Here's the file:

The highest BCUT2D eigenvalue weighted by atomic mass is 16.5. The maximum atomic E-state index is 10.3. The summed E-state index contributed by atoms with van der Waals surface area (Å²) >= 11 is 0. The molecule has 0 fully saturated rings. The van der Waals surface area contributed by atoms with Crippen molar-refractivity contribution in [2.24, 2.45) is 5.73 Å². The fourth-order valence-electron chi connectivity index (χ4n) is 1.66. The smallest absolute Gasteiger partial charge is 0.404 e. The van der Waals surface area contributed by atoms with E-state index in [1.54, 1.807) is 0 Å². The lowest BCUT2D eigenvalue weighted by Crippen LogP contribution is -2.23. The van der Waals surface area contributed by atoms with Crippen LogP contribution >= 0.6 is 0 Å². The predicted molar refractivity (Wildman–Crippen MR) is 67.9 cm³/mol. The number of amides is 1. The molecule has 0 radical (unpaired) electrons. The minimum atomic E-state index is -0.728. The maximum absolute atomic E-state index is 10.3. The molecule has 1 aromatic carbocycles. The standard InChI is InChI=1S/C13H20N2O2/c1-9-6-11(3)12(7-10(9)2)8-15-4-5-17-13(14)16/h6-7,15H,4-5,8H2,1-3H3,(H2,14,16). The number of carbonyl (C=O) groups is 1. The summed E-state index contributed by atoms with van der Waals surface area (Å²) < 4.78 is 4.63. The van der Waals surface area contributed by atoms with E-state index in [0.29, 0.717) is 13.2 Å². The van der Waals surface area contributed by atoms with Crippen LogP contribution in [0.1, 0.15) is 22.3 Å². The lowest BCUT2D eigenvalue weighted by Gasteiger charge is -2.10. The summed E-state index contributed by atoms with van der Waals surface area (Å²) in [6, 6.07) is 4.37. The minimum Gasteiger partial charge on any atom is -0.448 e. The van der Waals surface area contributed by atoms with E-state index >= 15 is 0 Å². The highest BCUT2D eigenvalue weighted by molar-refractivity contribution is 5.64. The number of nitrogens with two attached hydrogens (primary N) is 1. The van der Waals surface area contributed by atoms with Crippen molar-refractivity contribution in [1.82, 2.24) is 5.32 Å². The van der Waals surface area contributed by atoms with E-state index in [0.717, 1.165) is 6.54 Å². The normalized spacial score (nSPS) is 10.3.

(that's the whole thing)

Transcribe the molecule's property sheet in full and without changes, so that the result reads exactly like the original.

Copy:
The highest BCUT2D eigenvalue weighted by atomic mass is 16.5. The maximum atomic E-state index is 10.3. The summed E-state index contributed by atoms with van der Waals surface area (Å²) >= 11 is 0. The molecule has 0 fully saturated rings. The van der Waals surface area contributed by atoms with Crippen molar-refractivity contribution in [2.24, 2.45) is 5.73 Å². The fourth-order valence-electron chi connectivity index (χ4n) is 1.66. The smallest absolute Gasteiger partial charge is 0.404 e. The van der Waals surface area contributed by atoms with E-state index in [1.54, 1.807) is 0 Å². The lowest BCUT2D eigenvalue weighted by Crippen LogP contribution is -2.23. The van der Waals surface area contributed by atoms with Crippen LogP contribution >= 0.6 is 0 Å². The predicted molar refractivity (Wildman–Crippen MR) is 67.9 cm³/mol. The number of amides is 1. The molecule has 0 radical (unpaired) electrons. The minimum atomic E-state index is -0.728. The maximum absolute atomic E-state index is 10.3. The molecule has 1 aromatic carbocycles. The standard InChI is InChI=1S/C13H20N2O2/c1-9-6-11(3)12(7-10(9)2)8-15-4-5-17-13(14)16/h6-7,15H,4-5,8H2,1-3H3,(H2,14,16). The number of carbonyl (C=O) groups is 1. The summed E-state index contributed by atoms with van der Waals surface area (Å²) < 4.78 is 4.63. The van der Waals surface area contributed by atoms with E-state index in [0.29, 0.717) is 13.2 Å². The van der Waals surface area contributed by atoms with Crippen LogP contribution in [0.1, 0.15) is 22.3 Å². The lowest BCUT2D eigenvalue weighted by Gasteiger charge is -2.10. The summed E-state index contributed by atoms with van der Waals surface area (Å²) in [6, 6.07) is 4.37. The minimum Gasteiger partial charge on any atom is -0.448 e. The van der Waals surface area contributed by atoms with E-state index >= 15 is 0 Å². The highest BCUT2D eigenvalue weighted by molar-refractivity contribution is 5.64. The number of nitrogens with two attached hydrogens (primary N) is 1. The van der Waals surface area contributed by atoms with Crippen molar-refractivity contribution in [1.82, 2.24) is 5.32 Å². The van der Waals surface area contributed by atoms with E-state index in [0.717, 1.165) is 6.54 Å². The normalized spacial score (nSPS) is 10.3.